In 1828, physician Philip Syng Physick modified an existing instrument originally designed by Benjamin Bell for removing the uvula; the instrument, known as the tonsil guillotine (and later as a tonsillotome), became the standard instrument for tonsil removal for over 80 years.[1] By 1897, it became more common to perform complete rather than partial removal of the tonsil after American physician Ballenger noted that partial removal failed to completely alleviate symptoms in a majority of cases. His results using a technique involving removal of the tonsil with a scalpel and forceps were much better than partial removal; tonsillectomy using the guillotine fell out of favor in America.[1]

Tonsilectomy and weight gain

A recent study states that tonsilectomy increases the risk of being overweight or obese in the years following surgery by as much as 61% in cases where tonsilectomy without adenoidectomy is performed, and up to 136% in cases of where tonsilectomy with adenoidectomy was performed.[21]

Image gallery

See also

Footnotes

  1. ^ a b c d e f g h McNeill RA. (1 June 1960). "A History of Tonsillectomy: Two Millenia of Trauma, Hæmorrhage and Controversy". Ulser Medical Journal 29 (1): 59–63. http://www.pubmedcentral.nih.gov/articlerender.fcgi?artid=2384338. 
  2. ^ Paradise JL (1983). "Tonsillectomy and Adenoidectomy". Pediatric otolaryngology: 122–6. http://www.iapo.org.br/manuals/14-1.pdf. 
  3. ^ American Academy of Otolaryngology—Head and Neck Surgery. 2000 Clinical Indicators Compendium. Clinical Indicators: Tonsillectomy, Adenoidectomy, Adenotonillectomy.
  4. ^ Lee KL, p. 544.
  5. ^ Blakley, BW, Magit A (2009). "Response to: The role of tonsillectomy in reducing recurrent pharyngitis: A systematic review, from Jeremy Hornibrook". Otolaryngology - Head and Neck Surgery 141 (1): 155–156. http://www.otojournal.org/article/S0194-5998%2809%2900306-4/fulltext. 
  6. ^ Marshall T (2002). "Effectiveness of tonsillectomy? A reply to Howel et al.". Family Practice 19 (6): 707–708. http://fampra.oxfordjournals.org/cgi/content/full/19/6/707-a#R1. 
  7. ^ Graham, John M.; Glenis K. Scadding, Peter D. Bull (2008). Pediatric ENT. Springer. pp. 136. ISBN 3540699309. 
  8. ^ Timby, Barbara Kuhn; Nancy Ellen Smith (2006). Introductory medical-surgical nursing. Lippincott Williams & Wilkins. pp. 357. ISBN 0781780322.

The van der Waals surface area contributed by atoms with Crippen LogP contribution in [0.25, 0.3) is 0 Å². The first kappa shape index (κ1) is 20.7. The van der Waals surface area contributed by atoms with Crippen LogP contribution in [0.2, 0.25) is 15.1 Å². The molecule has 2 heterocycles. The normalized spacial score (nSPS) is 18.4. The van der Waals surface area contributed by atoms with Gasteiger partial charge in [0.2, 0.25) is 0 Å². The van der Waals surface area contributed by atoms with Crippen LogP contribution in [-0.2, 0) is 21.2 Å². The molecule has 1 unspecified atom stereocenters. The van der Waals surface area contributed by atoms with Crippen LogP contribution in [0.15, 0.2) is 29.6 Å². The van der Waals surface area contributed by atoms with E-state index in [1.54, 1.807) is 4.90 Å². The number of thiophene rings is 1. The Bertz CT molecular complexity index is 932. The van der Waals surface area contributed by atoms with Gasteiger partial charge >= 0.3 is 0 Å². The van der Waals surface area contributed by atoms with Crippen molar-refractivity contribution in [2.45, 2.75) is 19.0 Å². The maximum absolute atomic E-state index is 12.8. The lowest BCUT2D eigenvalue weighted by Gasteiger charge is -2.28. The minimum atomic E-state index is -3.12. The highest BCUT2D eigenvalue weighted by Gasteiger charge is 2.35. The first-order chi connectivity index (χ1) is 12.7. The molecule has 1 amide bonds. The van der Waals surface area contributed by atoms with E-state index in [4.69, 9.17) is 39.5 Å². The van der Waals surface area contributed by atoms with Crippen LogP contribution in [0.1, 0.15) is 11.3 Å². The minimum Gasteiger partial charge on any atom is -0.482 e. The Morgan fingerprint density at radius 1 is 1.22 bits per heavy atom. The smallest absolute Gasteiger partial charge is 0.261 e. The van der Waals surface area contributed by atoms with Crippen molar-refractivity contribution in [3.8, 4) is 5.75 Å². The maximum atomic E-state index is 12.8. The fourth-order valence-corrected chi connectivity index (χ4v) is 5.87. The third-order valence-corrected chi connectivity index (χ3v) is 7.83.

9. ^ Pemberton, Cecilia M. (1988). Mayo Clinic diet manual. B.C. Decker. ISBN 1556640323. 
  10. ^ Windfuhr JP, Chen YS, Remmert S. (2005). "Hemorrhage following tonsillectomy and adenoidectomy in 15,218 patients". Otolaryngology-Head & Neck Surgery 132 (2): 281–86. doi:10.1016/j.otohns.2004.09.007. PMID 15692542. 
  11. ^ http://www.ivillage.com/topics/health/0,,232762,00.html
  12. ^ a b Cramer and Pasha, p. 176.
  13. ^ Avior G, Fishman G, Leor A, Sivan Y, Kaysar N, Derowe A (2004). "The effect of tonsillectomy and adenoidectomy on inattention and impulsivity as measured by the Test of Variables of Attention (TOVA) in children with obstructive sleep apnea syndrome". Otolaryngology-Head & Neck Surgery 131 (4): 367–71. doi:10.1016/j.otohns.2004.04.015. PMID 15467601. 
  14. ^ Ray RM, Bower CM. (2005). "Pediatric obstructive sleep apnea: the year in review". Curr Opin Otolaryngol Head Neck Surg 13 (6): 360–5. doi:10.1097/01.moo.0000186076.53986.71. PMID 16282765. 
  15. ^ Hoffman D.. "Tonsillectomy and Adenoidectomy for Obstructive Sleep Apnea". http://www.doctorhoffman.com/ta.htm. Retrieved 2009-04-08. 
  16. ^ "MedlinePlus: Tonsils and Adenoids". U.S. National Library of Medicine and the National Institutes of Health. http://www.nlm.nih.gov/medlineplus/tonsilsandadenoids.html. Retrieved 2009-04-08. 
  17. ^ Snow and Wackym, p. 777.
  18. ^ Jaffe et al., p. 143
  19. ^ Friedman M, LoSavio P, Ibrahim H, Ramakrishnan V (2003). "Radiofrequency tonsil reduction: safety, morbidity, and efficacy". Laryngoscope 113 (5): 882–7. doi:10.1097/00005537-200305000-00020. PMID 12792327. 
  20. ^ Windfuhr JP. (2007). "[Coblation tonsillectomy: a review of the literature.]". HNO 55: 337. doi:10.1007/s00106-006-1523-3. PMID 17431570. 
  21. ^ http://www.reuters.com/article/idUSTRE52T4MB20090330

References

  • Kramer SP, Pasha R. (2005). Otolaryngology: Head and Neck Surgery--A Clinical & Reference Guide, Second Edition. Plural Publishing. ISBN 1-59756-023-5. 
  • Lee KL. (2008). Essential Otolaryngology: Head and Neck Surgery, Ninth Edition. McGraw-Hill Professional. ISBN 0-07-148270-9. 
  • Montgomery WR. (1996). Surgery of the Upper Respiratory System. Baltimore: Williams & Wilkins. ISBN 0-683-06121-6. 
  • Nsow JB., Wackym PA. (2009). Ballenger's Otorhinolaryngology Head and Neck Surgery, 17th edition (Otorhinolaryngology: Head and Neck Surgery (Ballenger)). pmph usa. ISBN 1-55009-337-1.